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The Daily Wildcat

The Daily Wildcat

 

    Rio Nuevo detrimental to all

    Many UA students, whether they know it or not, have a reason to want to know more about local politics. Whether an in-state or out-of-state student, Republican or Democrat, going to this school means accepting that the UA is a part of the diverse Tucson community. Unexpectedly, what was originally expected to celebrate the diversity of Tucson has only made the city unite against it.

    In 1999, voters approved the Rio Nuevo Multipurpose Facilities District, “a planned multi-faceted development project, including cultural and recreational amenities and improvements, unique historic re-creations, mixed-use developments, etc.,” according to the City of Tucson’s website.

    It sounded amazing on the outset, especially considering how much a tourism boost could help the Tucson economy.

    Now, more than a decade later, what has happened to this project? Just cleared lots exist downtown. The FBI and the Arizona attorney general are now investigating what happened to the $230 million put into the project. All of these taxpayer dollars were lost and not easily forgotten.

    Now, perhaps a student from another state going to the UA may wonder why this should concern them. They just pay their tuition, shop at stores along University Boulevard and Fourth Avenue, and expect the best for their future. It doesn’t seem to make a difference to them that recently Rio Nuevo’s board has filed a $47 million claim to recover money.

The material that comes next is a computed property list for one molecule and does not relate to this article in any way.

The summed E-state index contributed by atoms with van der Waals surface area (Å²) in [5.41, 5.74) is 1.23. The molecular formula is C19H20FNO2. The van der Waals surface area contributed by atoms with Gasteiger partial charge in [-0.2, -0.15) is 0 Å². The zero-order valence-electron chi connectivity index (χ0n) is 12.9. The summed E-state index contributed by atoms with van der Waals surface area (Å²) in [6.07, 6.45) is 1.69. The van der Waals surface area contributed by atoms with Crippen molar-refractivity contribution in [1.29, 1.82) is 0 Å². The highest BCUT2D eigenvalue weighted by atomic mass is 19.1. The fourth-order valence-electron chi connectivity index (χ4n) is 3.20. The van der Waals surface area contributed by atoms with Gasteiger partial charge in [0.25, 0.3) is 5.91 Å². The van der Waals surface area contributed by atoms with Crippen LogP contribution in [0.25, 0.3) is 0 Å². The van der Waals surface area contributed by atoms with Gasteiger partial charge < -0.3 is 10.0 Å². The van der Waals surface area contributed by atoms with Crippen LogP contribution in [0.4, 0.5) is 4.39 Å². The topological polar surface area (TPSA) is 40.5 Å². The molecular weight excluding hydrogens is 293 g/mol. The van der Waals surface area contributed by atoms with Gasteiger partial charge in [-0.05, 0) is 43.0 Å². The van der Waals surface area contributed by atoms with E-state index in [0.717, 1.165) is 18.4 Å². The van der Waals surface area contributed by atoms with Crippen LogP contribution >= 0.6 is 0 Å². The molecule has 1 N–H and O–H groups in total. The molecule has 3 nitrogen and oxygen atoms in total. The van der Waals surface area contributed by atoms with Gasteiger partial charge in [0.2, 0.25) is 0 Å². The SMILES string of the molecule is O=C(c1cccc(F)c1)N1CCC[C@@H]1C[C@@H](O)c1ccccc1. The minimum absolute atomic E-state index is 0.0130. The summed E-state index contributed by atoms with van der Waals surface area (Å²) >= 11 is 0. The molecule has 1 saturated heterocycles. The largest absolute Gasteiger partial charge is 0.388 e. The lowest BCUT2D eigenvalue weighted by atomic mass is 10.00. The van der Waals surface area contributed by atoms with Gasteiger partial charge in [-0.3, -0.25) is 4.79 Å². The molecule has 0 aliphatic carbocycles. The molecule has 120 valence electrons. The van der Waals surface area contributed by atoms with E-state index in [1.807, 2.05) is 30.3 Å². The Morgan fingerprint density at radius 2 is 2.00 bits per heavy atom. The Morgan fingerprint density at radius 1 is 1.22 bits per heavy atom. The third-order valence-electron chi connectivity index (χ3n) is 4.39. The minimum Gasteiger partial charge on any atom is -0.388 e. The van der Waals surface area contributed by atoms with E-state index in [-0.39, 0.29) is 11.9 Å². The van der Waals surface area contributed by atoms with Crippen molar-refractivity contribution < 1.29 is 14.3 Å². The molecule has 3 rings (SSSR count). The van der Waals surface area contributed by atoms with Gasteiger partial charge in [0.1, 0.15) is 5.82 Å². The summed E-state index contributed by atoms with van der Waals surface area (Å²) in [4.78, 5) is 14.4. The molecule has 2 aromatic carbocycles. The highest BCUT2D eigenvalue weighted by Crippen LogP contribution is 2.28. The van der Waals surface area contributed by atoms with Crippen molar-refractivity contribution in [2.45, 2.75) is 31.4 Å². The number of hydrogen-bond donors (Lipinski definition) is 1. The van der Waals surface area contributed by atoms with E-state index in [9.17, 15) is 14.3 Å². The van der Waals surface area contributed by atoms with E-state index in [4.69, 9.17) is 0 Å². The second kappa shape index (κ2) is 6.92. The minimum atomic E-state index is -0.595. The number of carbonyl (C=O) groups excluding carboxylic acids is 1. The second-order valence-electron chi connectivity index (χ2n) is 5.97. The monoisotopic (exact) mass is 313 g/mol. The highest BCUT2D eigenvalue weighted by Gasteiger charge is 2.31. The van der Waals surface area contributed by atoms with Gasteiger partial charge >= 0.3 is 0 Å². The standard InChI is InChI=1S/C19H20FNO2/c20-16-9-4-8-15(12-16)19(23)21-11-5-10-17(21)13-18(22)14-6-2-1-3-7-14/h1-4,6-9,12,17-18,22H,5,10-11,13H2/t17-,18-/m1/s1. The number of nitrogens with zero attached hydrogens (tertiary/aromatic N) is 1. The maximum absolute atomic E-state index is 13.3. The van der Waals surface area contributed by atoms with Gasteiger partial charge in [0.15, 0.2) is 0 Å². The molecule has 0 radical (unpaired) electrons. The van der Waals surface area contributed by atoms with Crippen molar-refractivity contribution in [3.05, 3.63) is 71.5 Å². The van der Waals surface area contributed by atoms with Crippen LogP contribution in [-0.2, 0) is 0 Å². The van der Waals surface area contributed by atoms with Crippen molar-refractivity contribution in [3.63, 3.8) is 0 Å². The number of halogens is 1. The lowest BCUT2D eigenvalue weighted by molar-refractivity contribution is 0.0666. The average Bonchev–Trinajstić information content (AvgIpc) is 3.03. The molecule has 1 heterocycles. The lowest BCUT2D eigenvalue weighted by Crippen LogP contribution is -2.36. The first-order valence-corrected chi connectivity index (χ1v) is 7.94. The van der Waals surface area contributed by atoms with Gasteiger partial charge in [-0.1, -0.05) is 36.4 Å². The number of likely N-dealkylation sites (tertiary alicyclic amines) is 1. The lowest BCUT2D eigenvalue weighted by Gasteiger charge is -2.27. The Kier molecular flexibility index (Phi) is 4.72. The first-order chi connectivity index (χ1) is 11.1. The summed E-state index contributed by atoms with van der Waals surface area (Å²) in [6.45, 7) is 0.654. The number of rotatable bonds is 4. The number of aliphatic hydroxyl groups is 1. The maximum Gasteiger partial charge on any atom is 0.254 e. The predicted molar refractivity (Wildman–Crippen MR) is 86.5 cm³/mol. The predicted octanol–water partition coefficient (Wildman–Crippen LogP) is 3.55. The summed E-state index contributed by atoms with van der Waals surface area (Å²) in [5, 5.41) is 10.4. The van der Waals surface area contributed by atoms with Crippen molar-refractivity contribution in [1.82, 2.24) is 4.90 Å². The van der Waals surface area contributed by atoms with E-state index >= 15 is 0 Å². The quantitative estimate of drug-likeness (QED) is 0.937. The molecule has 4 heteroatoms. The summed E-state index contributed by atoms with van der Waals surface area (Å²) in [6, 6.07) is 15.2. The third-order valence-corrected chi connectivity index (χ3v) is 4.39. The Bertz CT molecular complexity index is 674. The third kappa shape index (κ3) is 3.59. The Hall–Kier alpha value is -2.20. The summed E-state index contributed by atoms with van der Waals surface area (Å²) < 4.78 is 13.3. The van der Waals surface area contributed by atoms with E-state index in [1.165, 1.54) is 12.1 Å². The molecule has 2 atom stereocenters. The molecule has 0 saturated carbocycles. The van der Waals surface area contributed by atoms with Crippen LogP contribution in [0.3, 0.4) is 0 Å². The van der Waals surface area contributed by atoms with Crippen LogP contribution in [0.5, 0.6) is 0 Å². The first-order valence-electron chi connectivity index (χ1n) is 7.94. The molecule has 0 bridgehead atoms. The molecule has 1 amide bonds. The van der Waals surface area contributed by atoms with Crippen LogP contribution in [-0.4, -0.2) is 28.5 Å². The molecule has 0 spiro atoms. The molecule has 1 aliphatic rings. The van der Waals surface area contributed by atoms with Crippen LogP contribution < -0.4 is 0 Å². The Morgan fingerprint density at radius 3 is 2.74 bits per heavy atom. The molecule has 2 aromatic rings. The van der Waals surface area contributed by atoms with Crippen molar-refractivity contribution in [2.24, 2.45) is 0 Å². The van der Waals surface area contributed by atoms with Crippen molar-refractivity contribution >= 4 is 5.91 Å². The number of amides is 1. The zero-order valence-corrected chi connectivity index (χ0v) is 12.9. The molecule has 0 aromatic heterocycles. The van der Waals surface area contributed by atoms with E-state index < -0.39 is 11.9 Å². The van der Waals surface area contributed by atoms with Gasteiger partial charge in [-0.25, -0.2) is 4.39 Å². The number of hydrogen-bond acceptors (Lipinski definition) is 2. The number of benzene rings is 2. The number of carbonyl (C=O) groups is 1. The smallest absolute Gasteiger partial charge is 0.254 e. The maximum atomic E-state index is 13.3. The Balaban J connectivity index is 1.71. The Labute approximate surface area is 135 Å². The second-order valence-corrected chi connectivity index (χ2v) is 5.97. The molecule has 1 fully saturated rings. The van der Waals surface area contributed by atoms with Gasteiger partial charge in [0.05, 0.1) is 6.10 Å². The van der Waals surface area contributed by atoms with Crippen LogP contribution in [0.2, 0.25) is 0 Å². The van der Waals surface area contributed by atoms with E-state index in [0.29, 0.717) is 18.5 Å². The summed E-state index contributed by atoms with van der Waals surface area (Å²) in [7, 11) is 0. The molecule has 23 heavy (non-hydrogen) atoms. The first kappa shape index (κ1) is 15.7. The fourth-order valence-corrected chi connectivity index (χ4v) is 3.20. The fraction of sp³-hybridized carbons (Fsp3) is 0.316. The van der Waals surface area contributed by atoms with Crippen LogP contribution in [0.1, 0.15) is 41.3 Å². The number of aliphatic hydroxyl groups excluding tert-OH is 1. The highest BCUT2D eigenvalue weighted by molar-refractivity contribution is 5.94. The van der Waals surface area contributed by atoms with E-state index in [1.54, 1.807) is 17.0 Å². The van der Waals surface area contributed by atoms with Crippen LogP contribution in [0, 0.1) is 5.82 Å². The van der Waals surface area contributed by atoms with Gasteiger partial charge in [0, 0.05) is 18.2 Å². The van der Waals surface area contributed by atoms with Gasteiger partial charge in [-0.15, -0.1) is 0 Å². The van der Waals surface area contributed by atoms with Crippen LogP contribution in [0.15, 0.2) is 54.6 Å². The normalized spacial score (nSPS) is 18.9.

Well, here’s a rude awakening. While the $230 million being sought by the FBI and the state attorney general wouldn’t just have automatically gone to the UA if it hadn’t gone to Rio Nuevo, it was clearly wasteful. The UA is a public university, and that money could have been better spent elsewhere.

    By “public,” that means the UA is subject to the government. If government money is being squandered it means less money overall, which limits avaliable funds for every government funded institution (including universities). The less money the government has to give the UA, the more cuts the UA has to make. People lose their jobs, programs get cut, and the education that brought students from thousands of miles away becomes less valuable. As Rio Nuevo takes more from the government, students lose out indirectly on their education.

    Becoming a Tucsonan happens the moment a person starts living here. They start eating here, going to school here, and thinking about whether or not to build a life here in the future. As the local government loses more and more money, the future becomes increasingly bleak for the city, the UA, and the students trying to make it with more education cuts.

    If Rio Nuevo wants more funds, students should consider the implications of what that can mean. The most a voluntary or involuntary constituent can do is show how important it ultimately is to preserve political integrity for the next generation.

    — Megan Hurley is a journalism sophomore. She can be reached at
    letters@wildcat.arizona.edu.

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